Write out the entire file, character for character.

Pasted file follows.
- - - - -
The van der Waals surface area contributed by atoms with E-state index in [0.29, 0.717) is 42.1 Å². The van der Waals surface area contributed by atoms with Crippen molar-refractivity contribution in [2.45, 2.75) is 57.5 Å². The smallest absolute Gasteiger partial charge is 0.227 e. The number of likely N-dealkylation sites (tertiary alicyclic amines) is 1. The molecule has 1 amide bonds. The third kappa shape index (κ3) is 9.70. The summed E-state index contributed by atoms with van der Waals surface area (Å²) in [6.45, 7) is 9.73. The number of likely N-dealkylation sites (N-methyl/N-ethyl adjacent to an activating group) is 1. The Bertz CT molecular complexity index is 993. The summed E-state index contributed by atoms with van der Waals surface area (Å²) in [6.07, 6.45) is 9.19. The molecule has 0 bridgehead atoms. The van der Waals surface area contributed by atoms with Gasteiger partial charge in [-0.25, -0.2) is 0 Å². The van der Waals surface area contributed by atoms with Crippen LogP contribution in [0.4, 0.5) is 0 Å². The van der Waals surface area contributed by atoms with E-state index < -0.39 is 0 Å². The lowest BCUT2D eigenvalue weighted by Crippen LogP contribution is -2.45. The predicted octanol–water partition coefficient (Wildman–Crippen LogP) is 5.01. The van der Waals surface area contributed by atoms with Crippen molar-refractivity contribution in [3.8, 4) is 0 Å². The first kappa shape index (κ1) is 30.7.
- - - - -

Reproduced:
The van der Waals surface area contributed by atoms with E-state index in [0.29, 0.717) is 42.1 Å². The van der Waals surface area contributed by atoms with Crippen molar-refractivity contribution in [2.45, 2.75) is 57.5 Å². The smallest absolute Gasteiger partial charge is 0.227 e. The number of likely N-dealkylation sites (tertiary alicyclic amines) is 1. The molecule has 1 amide bonds. The third kappa shape index (κ3) is 9.70. The summed E-state index contributed by atoms with van der Waals surface area (Å²) in [6.45, 7) is 9.73. The number of likely N-dealkylation sites (N-methyl/N-ethyl adjacent to an activating group) is 1. The Bertz CT molecular complexity index is 993. The summed E-state index contributed by atoms with van der Waals surface area (Å²) in [6.07, 6.45) is 9.19. The molecule has 0 bridgehead atoms. The van der Waals surface area contributed by atoms with Gasteiger partial charge in [-0.25, -0.2) is 0 Å². The van der Waals surface area contributed by atoms with Crippen LogP contribution in [0.4, 0.5) is 0 Å². The van der Waals surface area contributed by atoms with E-state index < -0.39 is 0 Å². The lowest BCUT2D eigenvalue weighted by Crippen LogP contribution is -2.45. The predicted octanol–water partition coefficient (Wildman–Crippen LogP) is 5.01. The van der Waals surface area contributed by atoms with Crippen molar-refractivity contribution in [3.8, 4) is 0 Å². The first kappa shape index (κ1) is 30.7.